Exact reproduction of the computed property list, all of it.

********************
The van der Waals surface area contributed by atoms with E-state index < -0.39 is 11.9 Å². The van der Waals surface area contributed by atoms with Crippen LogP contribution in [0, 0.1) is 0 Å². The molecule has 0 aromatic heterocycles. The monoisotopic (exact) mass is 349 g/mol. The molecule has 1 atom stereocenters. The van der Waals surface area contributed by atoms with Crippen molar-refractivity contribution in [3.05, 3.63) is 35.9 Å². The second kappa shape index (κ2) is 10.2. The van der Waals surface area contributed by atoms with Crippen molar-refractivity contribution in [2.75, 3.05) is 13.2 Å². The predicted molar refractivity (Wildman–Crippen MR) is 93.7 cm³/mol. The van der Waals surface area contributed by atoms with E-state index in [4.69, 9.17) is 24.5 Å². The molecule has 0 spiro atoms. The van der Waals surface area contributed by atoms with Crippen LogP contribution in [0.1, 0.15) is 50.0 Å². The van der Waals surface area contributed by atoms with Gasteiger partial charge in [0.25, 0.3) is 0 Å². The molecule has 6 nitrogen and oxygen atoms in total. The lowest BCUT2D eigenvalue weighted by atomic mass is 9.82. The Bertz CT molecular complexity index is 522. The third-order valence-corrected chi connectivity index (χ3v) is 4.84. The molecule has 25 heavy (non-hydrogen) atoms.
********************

The van der Waals surface area contributed by atoms with E-state index < -0.39 is 11.9 Å². The van der Waals surface area contributed by atoms with Crippen LogP contribution in [0, 0.1) is 0 Å². The molecule has 0 aromatic heterocycles. The monoisotopic (exact) mass is 349 g/mol. The molecule has 1 atom stereocenters. The van der Waals surface area contributed by atoms with Crippen molar-refractivity contribution in [3.05, 3.63) is 35.9 Å². The second kappa shape index (κ2) is 10.2. The van der Waals surface area contributed by atoms with Crippen molar-refractivity contribution in [2.75, 3.05) is 13.2 Å². The predicted molar refractivity (Wildman–Crippen MR) is 93.7 cm³/mol. The van der Waals surface area contributed by atoms with E-state index in [4.69, 9.17) is 24.5 Å². The molecule has 0 spiro atoms. The van der Waals surface area contributed by atoms with Crippen LogP contribution in [0.1, 0.15) is 50.0 Å². The van der Waals surface area contributed by atoms with Gasteiger partial charge in [0.25, 0.3) is 0 Å². The molecule has 6 nitrogen and oxygen atoms in total. The lowest BCUT2D eigenvalue weighted by atomic mass is 9.82. The Bertz CT molecular complexity index is 522. The third-order valence-corrected chi connectivity index (χ3v) is 4.84. The molecule has 25 heavy (non-hydrogen) atoms.